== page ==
DxE Activists Charged with Multiple Felonies

Direct Action Everywhere (DxE) has been in the news lately for their self-publicized break-ins and thefts of animals in what they deem “rescues.” DxE co-founder Wayne Hsiung and five other activists are facing felony charges in Sanpete County, UT for theft from a turkey farm in January of 2017. It is also being reported that five DxE activists, including Hsiung, are facing new felony charges in Beaver County, UT for the July 2017 theft of pigs from Circle Four Farms, owned by Smithfield Farms. All five activists are being charged with engaging in a pattern of unlawful activity, two counts of burglary committed against an animal enterprise, and theft of livestock. It was DxE’s own video, profiled by the New York Times, that is now serving as evidence in the theft.

The group brazenly claims to have engaged in several such thefts documented here: https://www.directactioneverywhere.com/open-rescue/#past-rescues.  DxE is using these thefts to push for what they call “Julie’s Law” at the municipal level, a proposal aimed at giving animals legal standing in local courts by granting rights currently reserved for humans.

DxE supports amending the U.S. Constitution to ban all animal research and animal agriculture. Hsiung expressly wrote of the hypothetical future he envisions: “The year is 2060. Four years ago, a constitutional amendment was passed enshrining animal rights in the US Constitution. And today, we are shutting down the last slaughterhouse on Earth.” DxE provides more detail in “The Roadmap to Animal Liberation.”

Concern Grows Over New ‘Pig Virus’ Threat to Public Health

A newly identified pig virus is giving researchers cause for concern after they discovered it can transfer to lab-cultured cells of people and other animal species.

The virus, porcine deltacoronavirus, was first discovered in China in 2012 and detected in U.S. pigs in 2014. No human cases have been documented so far, though researchers are concerned about the virus’ ability to transfer to humans and cause life-threatening issues. Further research will be necessary to discover exactly how transferable the virus is and how susceptible other animals may be.

This case acutely underscores the necessity for animal research in the preservation of both human and animal life.

Farm Bill Amendment for Regulatory Relief Filed in U.S. House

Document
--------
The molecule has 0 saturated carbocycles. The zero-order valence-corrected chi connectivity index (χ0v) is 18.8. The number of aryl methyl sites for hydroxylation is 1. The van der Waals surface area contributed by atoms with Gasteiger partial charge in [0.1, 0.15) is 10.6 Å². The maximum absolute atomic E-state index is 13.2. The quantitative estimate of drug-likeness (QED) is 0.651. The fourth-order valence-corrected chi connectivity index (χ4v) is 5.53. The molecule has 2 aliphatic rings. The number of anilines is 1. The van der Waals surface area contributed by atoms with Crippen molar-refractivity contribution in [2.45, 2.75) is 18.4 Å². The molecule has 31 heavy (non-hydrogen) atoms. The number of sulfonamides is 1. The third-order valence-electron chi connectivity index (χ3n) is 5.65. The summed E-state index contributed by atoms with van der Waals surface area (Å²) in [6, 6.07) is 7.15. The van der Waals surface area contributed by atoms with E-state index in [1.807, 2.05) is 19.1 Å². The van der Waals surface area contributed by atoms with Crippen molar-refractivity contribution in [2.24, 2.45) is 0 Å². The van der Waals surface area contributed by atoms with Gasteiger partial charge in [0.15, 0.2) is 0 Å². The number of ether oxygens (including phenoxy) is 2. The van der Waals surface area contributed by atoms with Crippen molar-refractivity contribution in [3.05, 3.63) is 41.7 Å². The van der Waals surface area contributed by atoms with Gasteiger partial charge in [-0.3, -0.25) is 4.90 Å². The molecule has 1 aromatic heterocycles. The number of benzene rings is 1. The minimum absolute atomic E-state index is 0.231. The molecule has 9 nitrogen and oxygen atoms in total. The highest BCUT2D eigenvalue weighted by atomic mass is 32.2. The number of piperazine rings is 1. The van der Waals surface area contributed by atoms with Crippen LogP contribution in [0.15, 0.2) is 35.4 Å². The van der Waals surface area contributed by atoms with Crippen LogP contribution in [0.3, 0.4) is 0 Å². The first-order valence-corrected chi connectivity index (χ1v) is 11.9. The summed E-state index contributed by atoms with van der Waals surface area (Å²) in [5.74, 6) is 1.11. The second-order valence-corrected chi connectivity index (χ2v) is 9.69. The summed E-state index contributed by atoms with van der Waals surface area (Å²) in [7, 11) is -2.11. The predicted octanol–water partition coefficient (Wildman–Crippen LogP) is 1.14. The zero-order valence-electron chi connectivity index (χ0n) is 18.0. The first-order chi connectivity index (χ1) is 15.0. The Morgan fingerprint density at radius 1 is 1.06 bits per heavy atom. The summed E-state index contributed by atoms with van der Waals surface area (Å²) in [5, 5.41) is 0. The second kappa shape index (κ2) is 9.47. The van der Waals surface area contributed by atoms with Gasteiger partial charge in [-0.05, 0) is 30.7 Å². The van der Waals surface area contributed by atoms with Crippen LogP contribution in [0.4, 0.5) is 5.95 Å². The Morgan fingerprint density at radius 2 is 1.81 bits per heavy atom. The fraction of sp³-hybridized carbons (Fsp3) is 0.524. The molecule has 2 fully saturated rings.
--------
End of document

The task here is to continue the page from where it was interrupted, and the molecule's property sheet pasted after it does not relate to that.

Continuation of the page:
Rep. David Rouzer (R-NC) has filed an amendment to H.R. 2, the 2018 Farm Bill, to address the need to provide regulatory relief for the nation’s animal researchers. The proposed change, as drafted by Rep. Rouzer, replaces the yearly mandate for U.S. Department of Agriculture (USDA) inspections at animal research facilities with “every three years.” As a draft amendment, it must clear the House Rules Committee. The Senate, which has yet to hammer out their own version of the Farm Bill, has not indicated whether a similar provision will be included. It is important to clarify that this amendment in no way ends USDA's inspections.

NABR strongly supports this move towards regulatory relief for the biomedical research community and improved flexibility for the USDA to focus efforts on bad actors. The National Science Board (NSB) has reported that researchers spend as much as 42% of their time responding to regulatory and administrative burdens. Numerous reports, including the October 2010 report by the Federation of American Societies for Experimental Biology (FASEB), the Association of American Medical Colleges (AAMC), the Council on Governmental Relations (COGR), and the National Association for Biomedical Research (NABR) have made recommendations for reducing regulatory burdens in biomedical research. Additionally, the 21st Century Cures Act signed into law, signed into law on December 13, 2016, mandates that federal agencies work to reduce regulatory burden on the animal research community.

 

VCU Researcher Reminds the Public Why Animal Research is Necessary

"We gotta get people out of the hospital. It's why we do research." That’s what Dr. Bill Dewey, Chair of the Virginia Commonwealth University (VCU) Pharmacology and Toxicology Department, said in a Richmond news article about animal research aimed at curbing the nation’s opioid addiction epidemic.

Per the Centers for Disease Control (CDC), the opioid epidemic kills 115 people per day in the U.S., and WRIC in Richmond, VA reports there are five ongoing studies at VCU funded by the NIH. In the piece questioning VCU’s research, Dr. Dewey explained that the purpose of VCU’s research with primates is to find pain relief without addiction, a much-needed medical objective.